death have occurred over a relatively short period of time. As

an example of this, Figure 1 illustrates the trends in causes of

death by disease categories in Guatemala, Mexico, Chile and

Uruguay (1). These data give a clear indication of how death

from infections is on the decline while death from noncommunicable

chronic disease is on the rise. Guatemala has recently

initiated the transition while Mexico is clearly in the

midst of the process. Chile has recently finished the period of

rapid change while Uruguay can be considered to be in the

posttransition phase. In the absence of systematically collected

data on distribution of causes of death, these categories serve

1 Presented as part of the symposium “Obesity in Developing Countries:

Biological and Ecological Factors” given at the Experimental Biology 2000 meeting

held in San Diego, CA on April 15–19, 2000. This symposium was sponsored

by the American Society for Nutritional Sciences and was supported in part by an

educational grant from Monsanto Company. Symposium proceedings are published

as a supplement to The Journal of Nutrition. Guest editors for the symposium

publication were Benjamin Caballero, Center for Human Nutrition, Johns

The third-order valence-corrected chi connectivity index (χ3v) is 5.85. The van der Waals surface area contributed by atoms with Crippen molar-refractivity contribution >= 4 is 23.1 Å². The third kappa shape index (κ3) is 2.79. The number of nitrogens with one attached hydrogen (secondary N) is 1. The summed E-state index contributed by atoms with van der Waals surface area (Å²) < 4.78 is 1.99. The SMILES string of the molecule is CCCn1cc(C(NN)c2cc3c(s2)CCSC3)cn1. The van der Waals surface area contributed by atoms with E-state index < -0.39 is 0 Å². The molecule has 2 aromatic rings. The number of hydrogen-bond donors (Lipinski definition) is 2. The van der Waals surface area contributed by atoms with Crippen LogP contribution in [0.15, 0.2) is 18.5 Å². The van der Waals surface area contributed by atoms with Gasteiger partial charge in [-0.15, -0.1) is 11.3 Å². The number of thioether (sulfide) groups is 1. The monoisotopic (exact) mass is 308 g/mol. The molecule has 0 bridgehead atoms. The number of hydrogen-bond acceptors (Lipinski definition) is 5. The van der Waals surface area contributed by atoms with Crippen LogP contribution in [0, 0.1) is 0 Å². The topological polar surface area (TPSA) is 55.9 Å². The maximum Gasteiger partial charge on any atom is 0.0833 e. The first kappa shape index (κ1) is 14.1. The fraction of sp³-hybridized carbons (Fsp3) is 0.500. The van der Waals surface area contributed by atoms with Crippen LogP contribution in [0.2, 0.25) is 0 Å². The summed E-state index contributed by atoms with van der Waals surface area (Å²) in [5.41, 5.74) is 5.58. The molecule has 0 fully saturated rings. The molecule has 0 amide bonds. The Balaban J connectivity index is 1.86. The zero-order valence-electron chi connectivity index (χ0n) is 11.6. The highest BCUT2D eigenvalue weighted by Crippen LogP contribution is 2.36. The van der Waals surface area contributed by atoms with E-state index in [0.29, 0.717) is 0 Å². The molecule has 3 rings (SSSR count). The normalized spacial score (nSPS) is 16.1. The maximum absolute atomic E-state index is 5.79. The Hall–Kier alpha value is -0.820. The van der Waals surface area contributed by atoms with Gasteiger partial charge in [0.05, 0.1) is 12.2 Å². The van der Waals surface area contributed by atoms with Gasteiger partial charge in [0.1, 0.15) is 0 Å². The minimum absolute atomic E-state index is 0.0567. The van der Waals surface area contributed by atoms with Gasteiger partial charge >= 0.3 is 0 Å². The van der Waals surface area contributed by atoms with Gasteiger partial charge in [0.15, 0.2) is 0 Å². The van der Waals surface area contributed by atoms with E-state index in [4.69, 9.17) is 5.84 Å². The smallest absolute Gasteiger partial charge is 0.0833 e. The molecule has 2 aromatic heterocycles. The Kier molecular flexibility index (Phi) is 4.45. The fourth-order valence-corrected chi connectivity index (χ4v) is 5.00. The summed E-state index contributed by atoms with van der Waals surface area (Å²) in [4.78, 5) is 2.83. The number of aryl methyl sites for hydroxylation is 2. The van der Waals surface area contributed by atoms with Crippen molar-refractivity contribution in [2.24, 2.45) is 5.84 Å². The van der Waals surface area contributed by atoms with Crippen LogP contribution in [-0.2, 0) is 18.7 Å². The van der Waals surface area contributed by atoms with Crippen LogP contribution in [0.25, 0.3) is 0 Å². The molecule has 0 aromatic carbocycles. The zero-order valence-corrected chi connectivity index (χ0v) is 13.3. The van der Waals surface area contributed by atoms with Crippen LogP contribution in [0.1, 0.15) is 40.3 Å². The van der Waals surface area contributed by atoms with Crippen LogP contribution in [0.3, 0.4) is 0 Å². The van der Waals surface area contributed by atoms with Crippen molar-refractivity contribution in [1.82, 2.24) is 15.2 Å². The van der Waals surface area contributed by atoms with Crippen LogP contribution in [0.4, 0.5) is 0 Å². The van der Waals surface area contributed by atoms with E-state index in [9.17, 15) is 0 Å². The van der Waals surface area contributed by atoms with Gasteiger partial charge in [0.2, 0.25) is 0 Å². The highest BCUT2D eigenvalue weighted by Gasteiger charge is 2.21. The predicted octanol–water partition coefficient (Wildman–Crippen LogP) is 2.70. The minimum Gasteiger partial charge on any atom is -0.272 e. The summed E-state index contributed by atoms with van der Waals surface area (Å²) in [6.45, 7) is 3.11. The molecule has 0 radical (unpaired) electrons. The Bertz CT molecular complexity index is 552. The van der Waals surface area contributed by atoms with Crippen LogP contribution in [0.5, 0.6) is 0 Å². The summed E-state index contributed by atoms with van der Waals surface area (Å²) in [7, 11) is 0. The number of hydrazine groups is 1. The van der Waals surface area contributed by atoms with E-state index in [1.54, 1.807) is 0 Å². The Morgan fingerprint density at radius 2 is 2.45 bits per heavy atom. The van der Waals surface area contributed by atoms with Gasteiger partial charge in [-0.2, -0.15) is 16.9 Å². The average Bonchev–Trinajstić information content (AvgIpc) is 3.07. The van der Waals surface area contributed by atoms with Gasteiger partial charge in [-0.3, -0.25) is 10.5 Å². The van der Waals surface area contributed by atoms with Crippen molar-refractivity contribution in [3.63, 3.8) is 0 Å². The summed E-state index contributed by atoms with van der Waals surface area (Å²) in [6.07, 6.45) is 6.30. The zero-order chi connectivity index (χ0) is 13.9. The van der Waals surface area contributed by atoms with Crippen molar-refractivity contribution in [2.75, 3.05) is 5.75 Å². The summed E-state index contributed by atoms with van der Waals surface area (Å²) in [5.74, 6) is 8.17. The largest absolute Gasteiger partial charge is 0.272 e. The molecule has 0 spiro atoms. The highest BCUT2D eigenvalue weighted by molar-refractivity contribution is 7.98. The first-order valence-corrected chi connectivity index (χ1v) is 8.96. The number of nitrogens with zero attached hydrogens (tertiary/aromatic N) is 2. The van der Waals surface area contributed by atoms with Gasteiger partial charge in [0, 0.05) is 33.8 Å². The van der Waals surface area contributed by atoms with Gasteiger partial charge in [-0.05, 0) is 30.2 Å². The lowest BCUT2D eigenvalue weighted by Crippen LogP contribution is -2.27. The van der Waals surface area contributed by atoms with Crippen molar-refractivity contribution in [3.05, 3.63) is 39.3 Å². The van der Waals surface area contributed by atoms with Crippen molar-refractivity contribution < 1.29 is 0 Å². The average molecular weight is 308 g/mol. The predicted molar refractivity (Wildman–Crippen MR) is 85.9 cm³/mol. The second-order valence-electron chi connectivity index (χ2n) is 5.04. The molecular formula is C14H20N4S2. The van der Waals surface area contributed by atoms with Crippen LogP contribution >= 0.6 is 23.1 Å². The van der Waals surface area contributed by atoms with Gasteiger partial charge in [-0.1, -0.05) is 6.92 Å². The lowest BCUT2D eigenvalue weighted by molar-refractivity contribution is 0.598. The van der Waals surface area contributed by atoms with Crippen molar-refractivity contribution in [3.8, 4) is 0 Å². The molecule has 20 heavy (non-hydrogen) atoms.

Hopkins University, Baltimore, MD and Najat Mokhtar, Ibn Tofaïl University,

Kenitra, Morocco.

2 To whom correspondence and reprint requests should be addressed at

Universidad de Chile, Instituto de Nutricion y Tecnologia de los Alimentos (INTA),

Casilla 138-11, Santiago, Chile. E-mail:

as a proxy indicator of type of malnutrition present at the

population level. As obesity rises, deaths from cardiovascular

disease and cancer also increase; conversely, if death from

infection predominates, malnutrition tends to be high and

obesity low.

Information on obesity trends in Latin America is limited

to specific country data for selected countries and to data of

women of reproductive age and children under 5yofage

obtained from the Demographic and Health Surveys Institute

for Resource Development (DHS/IRD). Martorell et al. (2)

reviewed DHS surveys conducted since 1982 and evaluated

the prevalence of obesity in women and children. The mean

value for obesity in women for the eight countries evaluated